Chicago International Film Festival reviews

The Chicago International Film Fest, running through Oct. 25, showcases films from more than 50 countries.

“The Weekend”

Nina Grosse’s film “The Weekend” may be based on Bernard Schlink’s novel the “The Reader,” but has the ominous feeling of an Agatha Christie mystery.

A man is released after spending 18 years in jail for his involvement in an assassination attempt by a far-left political group. His sister picks him up and drives him to her big old house in the German countryside where she has invited a few old friends to come welcome her brother home. The atmosphere is tense as piece by piece the audience puts together the relationships and histories that have been uncorked by the return of this former inmate.

Somber and chilled in tone, the film isolates its characters, forcing them to confront their shared past as they reunite after many years apart. The palette and plot of the film alike is painted in shades of gray, inviting the audience to ponder how larger ethical and political questions can become intertwined with personal decisions.

This somber, contemplative tone is achieved through beautiful shots of the German countryside in the chilly late autumn and the romantic unkemptness of the house and grounds.

However, this tone is occasionally interrupted abruptly by loud music and fast paced cutting which is presumably very intentionally shot, but not to great effect. In these moments the audience is jolted outside the world of the film in a way that serves to distract from rather than deepen the viewer’s engagement with the film.

The film’s relatively small cast delivers solid performances all around, with a particularly interesting performance from Sylvester Groth who inhabits a well-developed supporting character, a light-hearted political activist turned tell-all writer.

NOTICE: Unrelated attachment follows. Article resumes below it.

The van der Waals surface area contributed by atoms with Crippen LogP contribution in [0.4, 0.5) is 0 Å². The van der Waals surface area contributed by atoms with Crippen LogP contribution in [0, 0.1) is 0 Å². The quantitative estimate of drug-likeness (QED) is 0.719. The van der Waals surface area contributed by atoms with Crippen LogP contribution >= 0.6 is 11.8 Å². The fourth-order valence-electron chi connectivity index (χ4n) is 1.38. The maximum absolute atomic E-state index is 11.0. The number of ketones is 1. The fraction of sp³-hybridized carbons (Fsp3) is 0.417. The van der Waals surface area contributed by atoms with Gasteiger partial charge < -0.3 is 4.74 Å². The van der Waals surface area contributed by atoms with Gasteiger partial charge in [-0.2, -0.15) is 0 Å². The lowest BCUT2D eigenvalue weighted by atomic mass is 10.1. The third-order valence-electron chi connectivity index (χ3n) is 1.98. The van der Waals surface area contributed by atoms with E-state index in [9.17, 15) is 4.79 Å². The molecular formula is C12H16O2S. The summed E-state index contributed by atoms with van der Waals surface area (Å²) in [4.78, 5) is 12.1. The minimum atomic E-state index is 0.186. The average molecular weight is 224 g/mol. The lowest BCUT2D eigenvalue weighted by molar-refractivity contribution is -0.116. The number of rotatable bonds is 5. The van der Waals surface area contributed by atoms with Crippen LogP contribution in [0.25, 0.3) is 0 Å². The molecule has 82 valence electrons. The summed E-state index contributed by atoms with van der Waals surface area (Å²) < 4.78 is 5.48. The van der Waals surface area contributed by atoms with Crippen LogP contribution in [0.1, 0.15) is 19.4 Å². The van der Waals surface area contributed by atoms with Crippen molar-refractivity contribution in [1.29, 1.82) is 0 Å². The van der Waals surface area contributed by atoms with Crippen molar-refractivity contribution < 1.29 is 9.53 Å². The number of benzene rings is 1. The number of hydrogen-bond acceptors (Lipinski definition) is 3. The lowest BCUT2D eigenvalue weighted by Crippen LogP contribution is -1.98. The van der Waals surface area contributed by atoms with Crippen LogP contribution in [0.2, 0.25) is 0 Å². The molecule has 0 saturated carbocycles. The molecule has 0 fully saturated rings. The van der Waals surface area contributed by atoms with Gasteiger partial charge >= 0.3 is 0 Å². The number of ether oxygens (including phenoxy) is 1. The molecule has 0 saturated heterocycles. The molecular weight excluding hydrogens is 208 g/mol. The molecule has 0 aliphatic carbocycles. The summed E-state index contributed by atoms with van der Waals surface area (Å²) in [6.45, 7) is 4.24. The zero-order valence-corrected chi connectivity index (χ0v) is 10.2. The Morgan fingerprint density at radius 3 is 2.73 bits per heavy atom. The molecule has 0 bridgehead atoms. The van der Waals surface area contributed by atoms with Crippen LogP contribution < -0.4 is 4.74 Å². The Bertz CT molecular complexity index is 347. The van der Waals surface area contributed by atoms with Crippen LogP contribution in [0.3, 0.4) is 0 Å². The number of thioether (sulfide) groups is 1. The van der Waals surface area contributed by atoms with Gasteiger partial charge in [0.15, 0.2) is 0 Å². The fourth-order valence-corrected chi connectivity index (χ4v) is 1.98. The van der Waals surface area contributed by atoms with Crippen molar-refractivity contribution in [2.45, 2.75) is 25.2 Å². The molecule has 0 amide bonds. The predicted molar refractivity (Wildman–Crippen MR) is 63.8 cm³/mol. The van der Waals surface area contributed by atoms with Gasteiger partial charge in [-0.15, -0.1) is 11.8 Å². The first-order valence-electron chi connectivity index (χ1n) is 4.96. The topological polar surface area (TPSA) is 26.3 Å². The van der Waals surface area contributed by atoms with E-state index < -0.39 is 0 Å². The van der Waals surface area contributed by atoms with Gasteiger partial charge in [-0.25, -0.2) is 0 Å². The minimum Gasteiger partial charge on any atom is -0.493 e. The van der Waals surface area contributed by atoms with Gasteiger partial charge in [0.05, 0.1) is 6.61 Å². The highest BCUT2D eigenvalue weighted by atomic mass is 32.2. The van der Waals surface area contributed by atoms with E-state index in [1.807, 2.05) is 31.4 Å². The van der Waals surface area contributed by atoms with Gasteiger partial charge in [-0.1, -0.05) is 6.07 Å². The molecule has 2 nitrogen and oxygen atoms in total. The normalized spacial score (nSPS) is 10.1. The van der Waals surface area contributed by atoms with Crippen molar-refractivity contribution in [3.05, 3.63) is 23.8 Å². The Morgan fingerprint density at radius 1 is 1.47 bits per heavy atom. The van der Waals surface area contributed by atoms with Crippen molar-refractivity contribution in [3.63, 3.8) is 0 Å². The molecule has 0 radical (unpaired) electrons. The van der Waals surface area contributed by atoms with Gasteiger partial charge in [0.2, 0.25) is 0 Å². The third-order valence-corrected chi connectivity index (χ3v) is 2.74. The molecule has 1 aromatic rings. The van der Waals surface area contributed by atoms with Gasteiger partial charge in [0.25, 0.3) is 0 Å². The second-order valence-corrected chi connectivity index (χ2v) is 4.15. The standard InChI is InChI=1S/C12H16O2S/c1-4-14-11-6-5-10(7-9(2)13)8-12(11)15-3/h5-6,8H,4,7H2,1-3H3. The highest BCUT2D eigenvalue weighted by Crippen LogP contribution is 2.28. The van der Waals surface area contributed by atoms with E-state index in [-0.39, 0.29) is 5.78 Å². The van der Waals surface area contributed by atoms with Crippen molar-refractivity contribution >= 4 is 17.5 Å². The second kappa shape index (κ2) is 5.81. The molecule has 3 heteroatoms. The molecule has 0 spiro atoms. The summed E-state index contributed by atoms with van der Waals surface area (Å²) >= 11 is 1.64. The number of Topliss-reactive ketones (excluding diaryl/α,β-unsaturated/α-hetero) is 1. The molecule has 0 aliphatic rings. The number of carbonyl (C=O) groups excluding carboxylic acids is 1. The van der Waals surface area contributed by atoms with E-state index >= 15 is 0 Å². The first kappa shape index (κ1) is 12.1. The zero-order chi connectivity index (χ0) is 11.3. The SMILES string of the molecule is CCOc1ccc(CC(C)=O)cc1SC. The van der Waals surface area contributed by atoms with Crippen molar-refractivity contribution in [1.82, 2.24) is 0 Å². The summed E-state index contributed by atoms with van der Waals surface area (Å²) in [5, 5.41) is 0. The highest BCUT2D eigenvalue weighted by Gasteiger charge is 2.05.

“Off-White Lies”

With characters drawn from the life of first-time Israeli director Maya Kenig, “Off-White Lies” highlights the talents of young actress Enya Inbar through the story of a father and daughter learning to understand each other while searching for both a literal and a figurative home.

Shaul is an enterprising, but perpetually unsuccessful inventor who bounces from place to place and from project to project throughout Israel. Having spent most of her life in California, his 13-year-old daughter Libby is reunited with her father in Israel. They set off in a borrowed car, eventually finding a place to stay by posing as refugees and taking advantage of the hospitality of a family in Jerusalem.

While Gur Bentwich gives a solid performance as the father, his character is too familiar to be profound. The lovable “buffoon,” well-meaning, resourceful, inventor/entrepreneur absent father is a character we’ve seen before. Bentwich contributes an endearing version of this character, but his performance does not stand out as particularly interesting.

Inbar, on the other hand, is something completely different. Her character is an introverted, but very perceptive 13-year-old with a quick, and at times, biting wit. Libby is a refreshingly well-written teenage girl. Inbar’s Libby resonates with a well-rounded realism that successfully captures both the profundity and the immaturity of being 13.